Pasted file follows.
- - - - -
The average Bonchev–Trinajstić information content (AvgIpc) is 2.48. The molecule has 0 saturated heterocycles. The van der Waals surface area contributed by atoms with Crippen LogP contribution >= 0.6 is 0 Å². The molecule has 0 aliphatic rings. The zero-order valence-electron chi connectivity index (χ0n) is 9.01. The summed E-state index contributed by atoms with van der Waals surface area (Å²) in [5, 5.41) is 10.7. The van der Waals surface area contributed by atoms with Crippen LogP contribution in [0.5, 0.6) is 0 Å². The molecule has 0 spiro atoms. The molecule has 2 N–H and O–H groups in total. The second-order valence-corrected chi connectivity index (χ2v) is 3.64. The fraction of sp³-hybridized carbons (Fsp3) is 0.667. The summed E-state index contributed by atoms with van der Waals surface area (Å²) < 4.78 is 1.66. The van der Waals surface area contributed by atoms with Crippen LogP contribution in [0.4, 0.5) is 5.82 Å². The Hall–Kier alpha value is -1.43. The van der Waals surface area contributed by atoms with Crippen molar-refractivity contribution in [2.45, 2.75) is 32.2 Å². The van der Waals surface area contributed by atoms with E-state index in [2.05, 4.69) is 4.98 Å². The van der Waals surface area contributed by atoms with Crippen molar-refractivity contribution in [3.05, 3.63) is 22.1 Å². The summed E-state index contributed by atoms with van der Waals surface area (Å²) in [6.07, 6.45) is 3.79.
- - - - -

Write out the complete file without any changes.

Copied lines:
The average Bonchev–Trinajstić information content (AvgIpc) is 2.48. The molecule has 0 saturated heterocycles. The van der Waals surface area contributed by atoms with Crippen LogP contribution >= 0.6 is 0 Å². The molecule has 0 aliphatic rings. The zero-order valence-electron chi connectivity index (χ0n) is 9.01. The summed E-state index contributed by atoms with van der Waals surface area (Å²) in [5, 5.41) is 10.7. The van der Waals surface area contributed by atoms with Crippen LogP contribution in [0.5, 0.6) is 0 Å². The molecule has 0 spiro atoms. The molecule has 2 N–H and O–H groups in total. The second-order valence-corrected chi connectivity index (χ2v) is 3.64. The fraction of sp³-hybridized carbons (Fsp3) is 0.667. The summed E-state index contributed by atoms with van der Waals surface area (Å²) < 4.78 is 1.66. The van der Waals surface area contributed by atoms with Crippen LogP contribution in [0.4, 0.5) is 5.82 Å². The Hall–Kier alpha value is -1.43. The van der Waals surface area contributed by atoms with Crippen molar-refractivity contribution in [2.45, 2.75) is 32.2 Å². The van der Waals surface area contributed by atoms with E-state index in [2.05, 4.69) is 4.98 Å². The van der Waals surface area contributed by atoms with Crippen molar-refractivity contribution in [3.05, 3.63) is 22.1 Å². The summed E-state index contributed by atoms with van der Waals surface area (Å²) in [6.07, 6.45) is 3.79.